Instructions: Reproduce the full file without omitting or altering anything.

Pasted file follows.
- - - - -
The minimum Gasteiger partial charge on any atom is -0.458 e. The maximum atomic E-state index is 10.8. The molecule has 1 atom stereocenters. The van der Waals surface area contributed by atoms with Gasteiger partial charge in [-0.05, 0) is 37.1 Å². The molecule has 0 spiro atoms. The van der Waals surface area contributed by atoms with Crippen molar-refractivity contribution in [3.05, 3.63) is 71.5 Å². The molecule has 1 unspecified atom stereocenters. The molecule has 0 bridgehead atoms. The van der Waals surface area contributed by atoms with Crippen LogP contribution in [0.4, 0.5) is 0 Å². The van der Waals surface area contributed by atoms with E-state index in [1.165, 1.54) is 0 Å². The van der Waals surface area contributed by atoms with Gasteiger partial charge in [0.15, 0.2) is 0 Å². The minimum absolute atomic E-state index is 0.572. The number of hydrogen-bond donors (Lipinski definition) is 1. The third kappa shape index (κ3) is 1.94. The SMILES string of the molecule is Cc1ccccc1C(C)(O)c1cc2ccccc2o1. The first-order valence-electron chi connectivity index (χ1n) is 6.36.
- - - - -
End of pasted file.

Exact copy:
The minimum Gasteiger partial charge on any atom is -0.458 e. The maximum atomic E-state index is 10.8. The molecule has 1 atom stereocenters. The van der Waals surface area contributed by atoms with Gasteiger partial charge in [-0.05, 0) is 37.1 Å². The molecule has 0 spiro atoms. The van der Waals surface area contributed by atoms with Crippen molar-refractivity contribution in [3.05, 3.63) is 71.5 Å². The molecule has 1 unspecified atom stereocenters. The molecule has 0 bridgehead atoms. The van der Waals surface area contributed by atoms with Crippen LogP contribution in [0.4, 0.5) is 0 Å². The van der Waals surface area contributed by atoms with E-state index in [1.165, 1.54) is 0 Å². The van der Waals surface area contributed by atoms with Gasteiger partial charge in [0.15, 0.2) is 0 Å². The minimum absolute atomic E-state index is 0.572. The number of hydrogen-bond donors (Lipinski definition) is 1. The third kappa shape index (κ3) is 1.94. The SMILES string of the molecule is Cc1ccccc1C(C)(O)c1cc2ccccc2o1. The first-order valence-electron chi connectivity index (χ1n) is 6.36.